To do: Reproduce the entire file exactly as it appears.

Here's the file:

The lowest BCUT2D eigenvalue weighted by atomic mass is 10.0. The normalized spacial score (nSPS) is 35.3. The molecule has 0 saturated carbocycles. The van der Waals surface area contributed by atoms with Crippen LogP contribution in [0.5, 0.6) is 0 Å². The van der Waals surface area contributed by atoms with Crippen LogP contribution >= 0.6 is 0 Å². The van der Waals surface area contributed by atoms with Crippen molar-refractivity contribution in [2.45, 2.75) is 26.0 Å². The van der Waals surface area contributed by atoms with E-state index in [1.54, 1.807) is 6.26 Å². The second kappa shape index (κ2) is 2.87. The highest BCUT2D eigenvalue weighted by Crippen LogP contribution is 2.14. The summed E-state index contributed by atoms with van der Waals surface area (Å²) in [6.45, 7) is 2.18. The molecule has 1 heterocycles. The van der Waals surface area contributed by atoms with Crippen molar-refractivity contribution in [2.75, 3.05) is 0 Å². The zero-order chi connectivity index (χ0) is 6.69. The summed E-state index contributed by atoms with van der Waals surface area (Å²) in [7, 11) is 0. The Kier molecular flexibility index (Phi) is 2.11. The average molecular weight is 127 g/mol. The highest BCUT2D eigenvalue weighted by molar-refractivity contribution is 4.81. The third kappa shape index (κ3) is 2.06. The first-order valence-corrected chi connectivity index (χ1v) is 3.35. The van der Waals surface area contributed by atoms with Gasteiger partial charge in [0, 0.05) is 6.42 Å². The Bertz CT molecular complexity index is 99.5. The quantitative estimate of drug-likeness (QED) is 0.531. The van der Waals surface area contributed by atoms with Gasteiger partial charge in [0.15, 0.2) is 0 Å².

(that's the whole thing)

The lowest BCUT2D eigenvalue weighted by atomic mass is 10.0. The normalized spacial score (nSPS) is 35.3. The molecule has 0 saturated carbocycles. The van der Waals surface area contributed by atoms with Crippen LogP contribution in [0.5, 0.6) is 0 Å². The van der Waals surface area contributed by atoms with Crippen LogP contribution >= 0.6 is 0 Å². The van der Waals surface area contributed by atoms with Crippen molar-refractivity contribution in [2.45, 2.75) is 26.0 Å². The van der Waals surface area contributed by atoms with E-state index in [1.54, 1.807) is 6.26 Å². The second kappa shape index (κ2) is 2.87. The highest BCUT2D eigenvalue weighted by Crippen LogP contribution is 2.14. The summed E-state index contributed by atoms with van der Waals surface area (Å²) in [6.45, 7) is 2.18. The molecule has 1 heterocycles. The van der Waals surface area contributed by atoms with Crippen molar-refractivity contribution in [2.75, 3.05) is 0 Å². The zero-order chi connectivity index (χ0) is 6.69. The summed E-state index contributed by atoms with van der Waals surface area (Å²) in [7, 11) is 0. The Kier molecular flexibility index (Phi) is 2.11. The average molecular weight is 127 g/mol. The highest BCUT2D eigenvalue weighted by molar-refractivity contribution is 4.81. The third kappa shape index (κ3) is 2.06. The first-order valence-corrected chi connectivity index (χ1v) is 3.35. The van der Waals surface area contributed by atoms with Gasteiger partial charge in [0, 0.05) is 6.42 Å². The Bertz CT molecular complexity index is 99.5. The quantitative estimate of drug-likeness (QED) is 0.531. The van der Waals surface area contributed by atoms with Gasteiger partial charge in [0.15, 0.2) is 0 Å².